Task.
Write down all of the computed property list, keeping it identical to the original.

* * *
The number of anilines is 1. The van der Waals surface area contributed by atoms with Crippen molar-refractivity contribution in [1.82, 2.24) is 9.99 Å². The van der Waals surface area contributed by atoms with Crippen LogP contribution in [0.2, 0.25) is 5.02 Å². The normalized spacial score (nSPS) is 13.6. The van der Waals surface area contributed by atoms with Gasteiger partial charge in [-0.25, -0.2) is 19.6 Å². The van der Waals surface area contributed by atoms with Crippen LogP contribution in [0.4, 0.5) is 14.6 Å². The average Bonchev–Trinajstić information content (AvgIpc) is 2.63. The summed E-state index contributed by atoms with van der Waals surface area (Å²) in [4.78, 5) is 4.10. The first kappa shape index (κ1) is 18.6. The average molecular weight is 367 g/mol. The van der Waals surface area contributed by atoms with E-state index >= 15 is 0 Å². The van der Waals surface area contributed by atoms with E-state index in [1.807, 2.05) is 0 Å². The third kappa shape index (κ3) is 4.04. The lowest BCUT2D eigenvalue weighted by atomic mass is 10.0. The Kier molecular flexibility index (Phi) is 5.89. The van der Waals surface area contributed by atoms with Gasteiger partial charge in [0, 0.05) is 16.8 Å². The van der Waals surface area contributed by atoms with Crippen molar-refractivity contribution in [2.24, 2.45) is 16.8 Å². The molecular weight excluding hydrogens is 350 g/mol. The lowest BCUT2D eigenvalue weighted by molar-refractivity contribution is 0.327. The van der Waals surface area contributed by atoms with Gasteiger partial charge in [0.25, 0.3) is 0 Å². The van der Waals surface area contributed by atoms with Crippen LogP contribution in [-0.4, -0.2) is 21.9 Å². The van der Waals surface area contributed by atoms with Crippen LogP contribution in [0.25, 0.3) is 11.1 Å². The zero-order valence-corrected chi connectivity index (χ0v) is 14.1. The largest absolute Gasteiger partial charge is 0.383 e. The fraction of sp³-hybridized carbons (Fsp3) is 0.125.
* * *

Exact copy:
The number of anilines is 1. The van der Waals surface area contributed by atoms with Crippen molar-refractivity contribution in [1.82, 2.24) is 9.99 Å². The van der Waals surface area contributed by atoms with Crippen LogP contribution in [0.2, 0.25) is 5.02 Å². The normalized spacial score (nSPS) is 13.6. The van der Waals surface area contributed by atoms with Gasteiger partial charge in [-0.25, -0.2) is 19.6 Å². The van der Waals surface area contributed by atoms with Crippen LogP contribution in [0.4, 0.5) is 14.6 Å². The average Bonchev–Trinajstić information content (AvgIpc) is 2.63. The summed E-state index contributed by atoms with van der Waals surface area (Å²) in [4.78, 5) is 4.10. The first kappa shape index (κ1) is 18.6. The average molecular weight is 367 g/mol. The van der Waals surface area contributed by atoms with E-state index >= 15 is 0 Å². The van der Waals surface area contributed by atoms with E-state index in [1.807, 2.05) is 0 Å². The third kappa shape index (κ3) is 4.04. The lowest BCUT2D eigenvalue weighted by atomic mass is 10.0. The Kier molecular flexibility index (Phi) is 5.89. The van der Waals surface area contributed by atoms with Gasteiger partial charge in [0, 0.05) is 16.8 Å². The van der Waals surface area contributed by atoms with Crippen molar-refractivity contribution in [2.24, 2.45) is 16.8 Å². The molecular weight excluding hydrogens is 350 g/mol. The lowest BCUT2D eigenvalue weighted by molar-refractivity contribution is 0.327. The van der Waals surface area contributed by atoms with Gasteiger partial charge in [0.25, 0.3) is 0 Å². The van der Waals surface area contributed by atoms with Crippen LogP contribution in [-0.4, -0.2) is 21.9 Å². The van der Waals surface area contributed by atoms with Crippen LogP contribution in [0.25, 0.3) is 11.1 Å². The zero-order valence-corrected chi connectivity index (χ0v) is 14.1. The largest absolute Gasteiger partial charge is 0.383 e. The fraction of sp³-hybridized carbons (Fsp3) is 0.125.